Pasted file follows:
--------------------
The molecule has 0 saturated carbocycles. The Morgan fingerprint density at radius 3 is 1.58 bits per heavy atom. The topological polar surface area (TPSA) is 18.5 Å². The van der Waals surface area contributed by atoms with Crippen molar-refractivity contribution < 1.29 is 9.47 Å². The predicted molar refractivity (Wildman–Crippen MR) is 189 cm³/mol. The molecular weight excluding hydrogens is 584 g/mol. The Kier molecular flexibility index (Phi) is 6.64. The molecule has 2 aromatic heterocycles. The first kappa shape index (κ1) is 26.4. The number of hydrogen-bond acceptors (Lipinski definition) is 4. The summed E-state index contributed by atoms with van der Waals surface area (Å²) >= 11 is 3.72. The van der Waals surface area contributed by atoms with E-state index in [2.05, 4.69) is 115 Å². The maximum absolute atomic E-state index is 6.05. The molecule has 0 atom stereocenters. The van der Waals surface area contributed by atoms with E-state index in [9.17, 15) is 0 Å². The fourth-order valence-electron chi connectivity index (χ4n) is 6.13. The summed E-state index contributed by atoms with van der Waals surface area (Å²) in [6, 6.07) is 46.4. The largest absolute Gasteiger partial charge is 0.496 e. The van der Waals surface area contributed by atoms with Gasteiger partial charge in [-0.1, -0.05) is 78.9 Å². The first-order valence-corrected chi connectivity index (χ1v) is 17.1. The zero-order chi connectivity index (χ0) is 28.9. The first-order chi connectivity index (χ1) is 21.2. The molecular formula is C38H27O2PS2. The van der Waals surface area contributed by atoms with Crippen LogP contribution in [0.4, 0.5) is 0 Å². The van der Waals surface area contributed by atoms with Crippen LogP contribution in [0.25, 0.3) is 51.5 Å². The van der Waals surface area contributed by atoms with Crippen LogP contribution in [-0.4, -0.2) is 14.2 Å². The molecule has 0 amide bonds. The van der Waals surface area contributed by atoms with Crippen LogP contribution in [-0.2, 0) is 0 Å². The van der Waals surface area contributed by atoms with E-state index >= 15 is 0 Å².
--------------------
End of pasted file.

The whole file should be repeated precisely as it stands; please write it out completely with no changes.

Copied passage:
The molecule has 0 saturated carbocycles. The Morgan fingerprint density at radius 3 is 1.58 bits per heavy atom. The topological polar surface area (TPSA) is 18.5 Å². The van der Waals surface area contributed by atoms with Crippen molar-refractivity contribution < 1.29 is 9.47 Å². The predicted molar refractivity (Wildman–Crippen MR) is 189 cm³/mol. The molecular weight excluding hydrogens is 584 g/mol. The Kier molecular flexibility index (Phi) is 6.64. The molecule has 2 aromatic heterocycles. The first kappa shape index (κ1) is 26.4. The number of hydrogen-bond acceptors (Lipinski definition) is 4. The summed E-state index contributed by atoms with van der Waals surface area (Å²) >= 11 is 3.72. The van der Waals surface area contributed by atoms with E-state index in [2.05, 4.69) is 115 Å². The maximum absolute atomic E-state index is 6.05. The molecule has 0 atom stereocenters. The van der Waals surface area contributed by atoms with E-state index in [9.17, 15) is 0 Å². The fourth-order valence-electron chi connectivity index (χ4n) is 6.13. The summed E-state index contributed by atoms with van der Waals surface area (Å²) in [6, 6.07) is 46.4. The largest absolute Gasteiger partial charge is 0.496 e. The van der Waals surface area contributed by atoms with Gasteiger partial charge in [-0.1, -0.05) is 78.9 Å². The first-order valence-corrected chi connectivity index (χ1v) is 17.1. The zero-order chi connectivity index (χ0) is 28.9. The first-order chi connectivity index (χ1) is 21.2. The molecular formula is C38H27O2PS2. The van der Waals surface area contributed by atoms with Crippen LogP contribution in [0.4, 0.5) is 0 Å². The van der Waals surface area contributed by atoms with Crippen LogP contribution in [0.25, 0.3) is 51.5 Å². The van der Waals surface area contributed by atoms with Crippen LogP contribution in [-0.4, -0.2) is 14.2 Å². The molecule has 0 amide bonds. The van der Waals surface area contributed by atoms with Crippen LogP contribution in [-0.2, 0) is 0 Å². The van der Waals surface area contributed by atoms with E-state index >= 15 is 0 Å².